Only open to Master’s students Psychology, preferably with specialisation Health and Medical psychology, Occupational Health Psychology or Clinical Psychology.
This course is developed to illustrate how research in Health and Medical Psychology is translated and applied in clinical practice, and to familiarise psychology students with important concepts in the field of Health and Medical Psychology in practical settings. The course consists of 7 interactive lectures, in which students will meet with researchers, clinicians and patients.
Each week, we will cover a different topic regarding the connection between the mind, body, and social environment. Students will familiarise themselves with the research and theory regarding each topic through a knowledge clip or video. This will prepare them for the interactive lectures, which will be more practically oriented. Some examples of the diverse topics we will cover are: How can we make use of placebo effects in clinical practice? How does stigmatisation affect the lives of people with chronic health conditions? What does the field of palliative care entail, and how can we help others deal with loss?
Furthermore, students will learn more about the code of conduct and will explore their options regarding future career opportunities through two course assignments (see Assignment Method)
Upon completion of the course, the student can:
explain the backgrounds and essential tasks of (health and medical) psychologists in practical settings
explain, discuss and reflect on topics and interventions regarding the connection between mind, body, and social environment
apply knowledge and skills regarding topics in health and medical psychology in practical situations
see the complexities of communication (e.g., bias effects)
describe and reflect on how ethical guidelines can apply to a variety of jobs in health and medical psychology
reflect and comment on their own motivation, skills and knowledge in relation possible future careers and job requirements
For the timetable of this course please refer to MyTimetable
Students must register themselves for all course components (lectures, tutorials and practicals) they wish to follow. You can register up to 5 days prior to the start of the course.
It is mandatory for all students to register for each exam and to confirm registration for each exam in My Studymap. This is possible up to and including 10 calendar days prior to the examination. You cannot take an exam without a valid pre-registration and confirmation in My Studymap. Carefully read all information about the procedures and deadlines for registering for courses and exams.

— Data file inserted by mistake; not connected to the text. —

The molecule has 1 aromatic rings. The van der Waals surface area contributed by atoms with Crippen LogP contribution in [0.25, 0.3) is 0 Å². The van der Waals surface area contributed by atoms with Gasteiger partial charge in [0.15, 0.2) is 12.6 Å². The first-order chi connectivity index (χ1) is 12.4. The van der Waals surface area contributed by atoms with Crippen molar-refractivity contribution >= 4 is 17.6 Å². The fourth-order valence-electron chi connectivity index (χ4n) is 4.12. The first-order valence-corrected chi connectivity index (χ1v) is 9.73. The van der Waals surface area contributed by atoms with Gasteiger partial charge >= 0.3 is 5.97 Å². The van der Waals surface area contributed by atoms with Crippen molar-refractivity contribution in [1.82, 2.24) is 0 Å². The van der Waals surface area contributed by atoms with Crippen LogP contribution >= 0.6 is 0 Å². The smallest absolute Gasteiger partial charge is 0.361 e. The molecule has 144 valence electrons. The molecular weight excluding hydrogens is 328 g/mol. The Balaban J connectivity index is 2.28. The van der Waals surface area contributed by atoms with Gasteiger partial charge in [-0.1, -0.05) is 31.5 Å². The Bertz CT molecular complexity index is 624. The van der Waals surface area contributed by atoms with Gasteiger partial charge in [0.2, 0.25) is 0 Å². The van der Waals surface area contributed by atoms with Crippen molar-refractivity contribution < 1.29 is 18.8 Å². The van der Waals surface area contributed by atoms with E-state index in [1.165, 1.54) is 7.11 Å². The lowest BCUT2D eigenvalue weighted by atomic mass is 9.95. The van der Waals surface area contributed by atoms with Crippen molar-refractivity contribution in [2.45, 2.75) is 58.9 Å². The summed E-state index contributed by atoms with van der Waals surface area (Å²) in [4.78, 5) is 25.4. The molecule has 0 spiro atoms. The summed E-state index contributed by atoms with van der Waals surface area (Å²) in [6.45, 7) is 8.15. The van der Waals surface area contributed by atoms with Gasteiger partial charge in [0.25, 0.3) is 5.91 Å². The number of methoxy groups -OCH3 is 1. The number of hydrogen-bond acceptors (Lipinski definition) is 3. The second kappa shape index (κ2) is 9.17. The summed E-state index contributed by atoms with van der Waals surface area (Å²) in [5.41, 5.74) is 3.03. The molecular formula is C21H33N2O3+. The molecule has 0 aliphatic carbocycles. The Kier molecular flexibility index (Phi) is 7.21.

Exchange students and external guest students will be informed by the education administration about the current registration procedure.
Mode of instruction
The course consists of seven 2-hour lectures. No weblectures will be available.
The final grade is based on:
1. an individual final paper (60%) in which students will explore possible future career paths and reflect on what they have learned during each lecture of this course,
2. a group assignment (40%) on the code of conduct.
Both assignments need to be ≥5.0 or retaken after feedback (because the assignment is the same a maximum grade 6 can be obtained). No resits are available when the final grade is >5.5.
The Institute of Psychology follows the policy of the Faculty of Social and Behavioural Sciences to systematically check student papers for plagiarism with the help of software. All students are required to take and pass the Scientific Integrity Test with a score of 100% in order to learn about the practice of integrity in scientific writing. Students are given access to the quiz via a module on Brightspace. Disciplinary measures will be taken when fraud is detected. Students are expected to be familiar with and understand the implications of this fraud policy.
Before each interactive lecture, literature and other forms of preparation materials (e.g., knowledge clips) will be announced on Brightspace. These readings and preparation materials need to be integrated in the final paper.
Dr. Sylvia van Beugen
Unit of Health, Medical and Neuropsychology
Room 2A05 firstname.lastname@example.org